May 7, 2016
At the outset of “Music Masters: A Conversation with Bob Neuwirth,” museum staffer and host Michael McCall introduced his guest as a "lightning-rod presence," highlighting his role as an instigator associated with seminal artists including Joan Baez, T Bone Burnett, Bob Dylan, Janis Joplin, Kris Kristofferson, and Patti Smith.
"His albums have all been about gathering artists he respected and seeing what came out of that moment," McCall said. "Uniformly, what came out of those gatherings was music made not for the charts, but for the ages. T Bone Burnett, in fact, called Bob 'the best pure songwriter of any of us.'"
The strength of Neuwirth’s writing is underscored by the talents with whom he has written. He penned “Mercedes Benz” with Joplin, and “Rock & Roll Time” with Kristofferson and Roger McGuinn.
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"Peter Case and Bob Neuwirth on the same stage? Well, alright then, just wind 'em up tighter than a cheap watch and let 'em go. Case comes from a long line of circus people, mostly fire eaters and knife throwers. Neuwirth was once married to Marilyn Monroe. For the price of a ticket you could get a full education."
Neuwirth is a master story-teller……….his vocals and writing are so unique, so heartfelt, so absolutely committed, even if he told us he had no idea what he was doing there. I was left feeling sad that I had never seen him before. Sad that he is not more known. His voice is somewhere between Ralph Stanley and Willie Nelson and his phrasing is nothing short of tremendous. His general style is very old school and very earnest even when you are howling with laughter along with the rest of the audience at some sharp and cutting humor within a song.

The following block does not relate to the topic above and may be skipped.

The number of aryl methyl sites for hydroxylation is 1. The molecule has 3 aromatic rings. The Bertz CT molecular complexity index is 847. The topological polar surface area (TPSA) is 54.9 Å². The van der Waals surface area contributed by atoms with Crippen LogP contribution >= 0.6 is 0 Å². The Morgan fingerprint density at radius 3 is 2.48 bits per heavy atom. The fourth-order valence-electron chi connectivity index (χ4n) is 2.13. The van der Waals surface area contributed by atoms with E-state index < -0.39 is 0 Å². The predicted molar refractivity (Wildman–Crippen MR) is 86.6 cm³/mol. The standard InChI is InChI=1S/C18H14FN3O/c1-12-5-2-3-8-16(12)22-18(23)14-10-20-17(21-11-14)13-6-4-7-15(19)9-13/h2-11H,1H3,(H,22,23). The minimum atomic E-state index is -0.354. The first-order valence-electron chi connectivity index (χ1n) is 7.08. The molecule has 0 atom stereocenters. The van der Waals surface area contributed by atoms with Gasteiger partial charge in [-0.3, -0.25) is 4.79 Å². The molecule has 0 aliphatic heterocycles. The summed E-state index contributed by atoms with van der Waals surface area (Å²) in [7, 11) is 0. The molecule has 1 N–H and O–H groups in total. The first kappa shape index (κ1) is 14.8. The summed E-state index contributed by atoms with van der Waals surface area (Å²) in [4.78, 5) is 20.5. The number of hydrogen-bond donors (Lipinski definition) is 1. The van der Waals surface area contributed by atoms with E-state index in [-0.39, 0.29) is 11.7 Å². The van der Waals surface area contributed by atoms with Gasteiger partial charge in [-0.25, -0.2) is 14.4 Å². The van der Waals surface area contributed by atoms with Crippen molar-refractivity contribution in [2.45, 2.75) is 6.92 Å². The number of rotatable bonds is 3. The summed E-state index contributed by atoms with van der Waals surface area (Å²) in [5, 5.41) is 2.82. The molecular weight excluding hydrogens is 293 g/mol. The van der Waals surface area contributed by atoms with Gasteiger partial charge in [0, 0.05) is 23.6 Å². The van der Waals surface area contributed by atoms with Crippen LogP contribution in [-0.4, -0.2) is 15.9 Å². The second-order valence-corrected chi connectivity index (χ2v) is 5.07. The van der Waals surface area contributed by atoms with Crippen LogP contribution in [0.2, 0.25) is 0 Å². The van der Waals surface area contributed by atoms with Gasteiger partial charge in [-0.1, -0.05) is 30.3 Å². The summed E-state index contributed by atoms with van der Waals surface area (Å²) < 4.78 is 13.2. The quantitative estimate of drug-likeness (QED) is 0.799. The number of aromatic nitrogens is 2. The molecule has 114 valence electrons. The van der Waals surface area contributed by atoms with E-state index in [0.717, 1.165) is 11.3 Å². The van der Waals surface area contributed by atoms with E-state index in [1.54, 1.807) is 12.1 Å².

Vince Bell, Bob Neuwirth and Geoff Muldaur
Hyde Park Theater, Austin, TX
November 13th, 2005
The album's most moving track is also family-inspired: Bob Neuwirth collaborates with Willie Nelson's harmonica virtuoso, Mickey Raphael, on the beautiful "Rosalie," in which Escovedo recast love letters exchanged between his father and his mother back home in Mexico as whispered declarations of enduring love despite seven years of agonizing separation. A miniature, and a masterpiece.
By Richard Harrington
Washington Post Staff Writer
Sunday, August 1, 2004
Havana Midnight is not the kind of record that grabs you by the throad and changes your perceptions with some loud musical statement. But one listen is enough for its subtle charm to creep under your skin and work its magic in mysterious ways. ****
Ernesto Lechner-Tower Pulse March 2000
"It's Neuwirth's best album and goes a long way toward explaining why he's such an underground legend."
Geoffrey Himes-New Country-June 1996
"Last Day is something of a pop music Canterbury Tales."
The New York Times
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